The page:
Female Athletes’ Concussion Symptoms May Be Overlooked

Researchers have suggested for years that male and female athletes may experience sport-related concussions in different ways. A new study now offers evidence that symptoms of concussion may vary based on an athlete’s sex—making the evaluation of head injuries, already a complex task, even more difficult.

The report, which will appear in the January issue of the Journal of Athletic Training, shows that female athletes who suffer concussions often experience symptoms that can be more easily missed during sideline evaluations—or wrongly attributed to other conditions, like stress or depression—than the symptoms of male athletes with the same injury.

The findings are part of a national study examining differences in concussion symptoms between male and female high-school athletes. The report was released on Tuesday in conjunction with the National Athletic Trainers’ Association’s Youth Sports Safety Summit in Washington.

The study included more than 800 high-school athletes who suffered concussions in nine different sports over two years. Researchers found that male and female athletes experience many of the same symptoms following a head injury, like headaches and nausea.

Male athletes, though, often reported cognitive symptoms like amnesia or disorientation after a suffering a concussion—signs of head trauma that are not easily overlooked. Female athletes, by contrast, often had neurobehavioral symptoms like drowsiness, or somatic symptoms like sensitivity to noise.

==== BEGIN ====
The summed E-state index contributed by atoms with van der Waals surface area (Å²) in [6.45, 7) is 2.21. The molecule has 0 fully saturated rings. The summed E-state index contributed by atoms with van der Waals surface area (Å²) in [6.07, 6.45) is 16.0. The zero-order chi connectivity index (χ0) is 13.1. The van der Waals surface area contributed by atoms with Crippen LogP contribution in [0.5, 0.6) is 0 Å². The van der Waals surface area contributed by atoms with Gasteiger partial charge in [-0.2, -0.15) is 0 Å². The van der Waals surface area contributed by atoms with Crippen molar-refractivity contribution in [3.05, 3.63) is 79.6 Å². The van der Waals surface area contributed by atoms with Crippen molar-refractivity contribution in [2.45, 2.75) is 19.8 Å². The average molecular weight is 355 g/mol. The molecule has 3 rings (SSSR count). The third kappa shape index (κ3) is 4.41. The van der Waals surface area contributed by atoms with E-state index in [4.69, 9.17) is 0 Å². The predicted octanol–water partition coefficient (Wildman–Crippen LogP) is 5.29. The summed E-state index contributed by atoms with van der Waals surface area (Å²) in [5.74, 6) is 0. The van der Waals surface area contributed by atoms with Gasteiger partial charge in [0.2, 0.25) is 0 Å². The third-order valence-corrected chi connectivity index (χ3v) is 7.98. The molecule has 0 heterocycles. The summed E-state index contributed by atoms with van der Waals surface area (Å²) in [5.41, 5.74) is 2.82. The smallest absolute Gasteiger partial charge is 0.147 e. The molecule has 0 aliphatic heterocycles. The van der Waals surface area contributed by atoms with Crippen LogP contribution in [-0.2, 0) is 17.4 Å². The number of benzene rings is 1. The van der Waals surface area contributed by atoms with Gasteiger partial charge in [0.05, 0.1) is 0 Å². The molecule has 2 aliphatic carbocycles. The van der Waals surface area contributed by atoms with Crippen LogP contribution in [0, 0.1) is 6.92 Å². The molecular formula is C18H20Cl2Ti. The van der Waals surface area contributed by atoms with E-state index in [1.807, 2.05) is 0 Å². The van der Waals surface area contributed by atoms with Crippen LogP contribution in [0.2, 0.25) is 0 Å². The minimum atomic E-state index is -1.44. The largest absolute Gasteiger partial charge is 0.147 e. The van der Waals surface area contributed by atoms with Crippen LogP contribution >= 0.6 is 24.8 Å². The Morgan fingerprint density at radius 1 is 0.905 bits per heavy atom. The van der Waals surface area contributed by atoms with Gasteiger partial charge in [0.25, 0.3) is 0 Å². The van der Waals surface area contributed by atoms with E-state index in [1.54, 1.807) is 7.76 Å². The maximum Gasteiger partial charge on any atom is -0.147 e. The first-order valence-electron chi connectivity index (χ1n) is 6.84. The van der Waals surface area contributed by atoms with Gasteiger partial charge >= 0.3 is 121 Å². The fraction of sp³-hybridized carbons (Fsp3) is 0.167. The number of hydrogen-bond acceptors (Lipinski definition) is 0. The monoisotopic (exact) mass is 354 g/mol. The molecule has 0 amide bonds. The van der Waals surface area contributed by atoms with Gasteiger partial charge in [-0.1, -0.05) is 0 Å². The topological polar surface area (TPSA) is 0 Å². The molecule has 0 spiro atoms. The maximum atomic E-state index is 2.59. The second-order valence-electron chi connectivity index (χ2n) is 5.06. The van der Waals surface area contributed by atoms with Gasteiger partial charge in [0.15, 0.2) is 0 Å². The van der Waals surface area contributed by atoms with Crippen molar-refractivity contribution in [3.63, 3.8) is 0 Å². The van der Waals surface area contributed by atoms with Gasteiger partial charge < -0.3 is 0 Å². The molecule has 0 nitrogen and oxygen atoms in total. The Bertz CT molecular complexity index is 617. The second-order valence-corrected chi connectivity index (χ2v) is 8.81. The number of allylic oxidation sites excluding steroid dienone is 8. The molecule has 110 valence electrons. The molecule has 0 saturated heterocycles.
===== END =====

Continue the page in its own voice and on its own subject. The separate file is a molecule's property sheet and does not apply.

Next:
The female athletes’ symptoms, the report cautioned, could be more easily missed than the male athletes’ symptoms. They could also lead sports-medicine staff members to attribute them to a different condition—anxiety, for instance.

R. Dawn Comstock, an associate professor at the Ohio State University College of Medicine, was an author of the study. Diagnosing concussions, she said in a written statement, is one of the most difficult tasks athletic trainers face. The gender-based differences, she said, make that diagnosis even more complicated.

“As more girls and young women participate in rough-and-tumble sports, understanding possible differences in concussion symptoms between the two genders has become increasingly important,” she said.

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